For the next few years I was. Up until that point, I would say that my mother only partially adhered to his teachings – or to be more accurate she did her best to raise us as she and Mike had both been raised themselves. I believe that over the years Mike has formalized what was in the past simply traditional child rearing (in the South at least) into a more structured and defined child training methodology.

How would you characterize your childhood?

I remember in my early childhood (around the ages of 4-5), my sisters and I lived with an abusive father, and I remember my sisters and I simply being afraid when he and my mother fought. I don’t remember him ever striking any of the children, but he certainly beat her. After she left, things normalized a bit (at least normal in the world of single parent homes). My mother worked late most of the time, so my two sisters (one older by 3 years and one younger by 2) learned to take care of ourselves. It was around this time that I discovered reading fiction, and science-fiction in particular – which I mention because this ultimately did more to shape who I am than any active parenting.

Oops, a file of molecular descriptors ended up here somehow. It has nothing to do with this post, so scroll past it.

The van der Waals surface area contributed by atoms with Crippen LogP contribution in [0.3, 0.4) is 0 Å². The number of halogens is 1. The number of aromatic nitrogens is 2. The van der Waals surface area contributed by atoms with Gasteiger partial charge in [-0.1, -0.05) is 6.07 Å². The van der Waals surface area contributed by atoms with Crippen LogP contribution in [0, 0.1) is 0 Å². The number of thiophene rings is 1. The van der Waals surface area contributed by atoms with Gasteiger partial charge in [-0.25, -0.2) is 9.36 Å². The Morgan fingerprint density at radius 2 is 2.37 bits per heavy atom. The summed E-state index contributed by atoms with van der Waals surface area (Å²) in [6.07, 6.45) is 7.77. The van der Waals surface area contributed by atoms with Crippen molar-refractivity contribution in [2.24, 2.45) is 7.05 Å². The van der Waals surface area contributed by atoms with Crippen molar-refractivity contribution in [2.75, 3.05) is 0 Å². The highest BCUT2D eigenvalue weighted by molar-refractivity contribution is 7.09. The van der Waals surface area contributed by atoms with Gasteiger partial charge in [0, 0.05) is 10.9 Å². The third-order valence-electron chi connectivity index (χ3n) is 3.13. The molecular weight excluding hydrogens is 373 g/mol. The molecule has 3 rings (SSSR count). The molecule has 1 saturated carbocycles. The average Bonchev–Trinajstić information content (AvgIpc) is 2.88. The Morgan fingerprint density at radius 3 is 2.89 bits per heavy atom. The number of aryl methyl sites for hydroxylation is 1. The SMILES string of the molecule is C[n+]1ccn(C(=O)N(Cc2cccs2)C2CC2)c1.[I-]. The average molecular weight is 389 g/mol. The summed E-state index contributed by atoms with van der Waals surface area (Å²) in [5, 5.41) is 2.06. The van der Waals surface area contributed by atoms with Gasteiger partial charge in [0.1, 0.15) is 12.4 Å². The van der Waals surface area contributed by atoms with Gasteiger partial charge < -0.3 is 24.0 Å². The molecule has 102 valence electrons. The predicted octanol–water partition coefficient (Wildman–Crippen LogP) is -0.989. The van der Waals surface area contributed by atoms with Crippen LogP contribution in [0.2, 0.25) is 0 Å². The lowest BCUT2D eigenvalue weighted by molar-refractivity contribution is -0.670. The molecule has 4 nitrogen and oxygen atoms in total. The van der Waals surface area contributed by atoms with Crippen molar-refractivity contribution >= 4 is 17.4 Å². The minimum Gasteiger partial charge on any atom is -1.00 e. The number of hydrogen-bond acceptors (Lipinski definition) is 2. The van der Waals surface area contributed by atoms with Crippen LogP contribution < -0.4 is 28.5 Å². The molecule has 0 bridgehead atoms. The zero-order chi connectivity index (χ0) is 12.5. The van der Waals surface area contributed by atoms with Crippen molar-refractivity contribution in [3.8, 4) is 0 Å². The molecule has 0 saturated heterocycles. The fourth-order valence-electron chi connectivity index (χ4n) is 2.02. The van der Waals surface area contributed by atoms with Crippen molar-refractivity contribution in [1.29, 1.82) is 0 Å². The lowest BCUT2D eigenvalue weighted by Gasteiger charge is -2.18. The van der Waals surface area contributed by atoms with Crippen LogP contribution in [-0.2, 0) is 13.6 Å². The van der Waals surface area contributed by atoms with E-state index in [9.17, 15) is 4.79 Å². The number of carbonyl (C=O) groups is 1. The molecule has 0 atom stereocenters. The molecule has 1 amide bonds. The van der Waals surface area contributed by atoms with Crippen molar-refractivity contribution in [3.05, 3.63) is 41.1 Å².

What sort of discipline methods did your parents use during your childhood?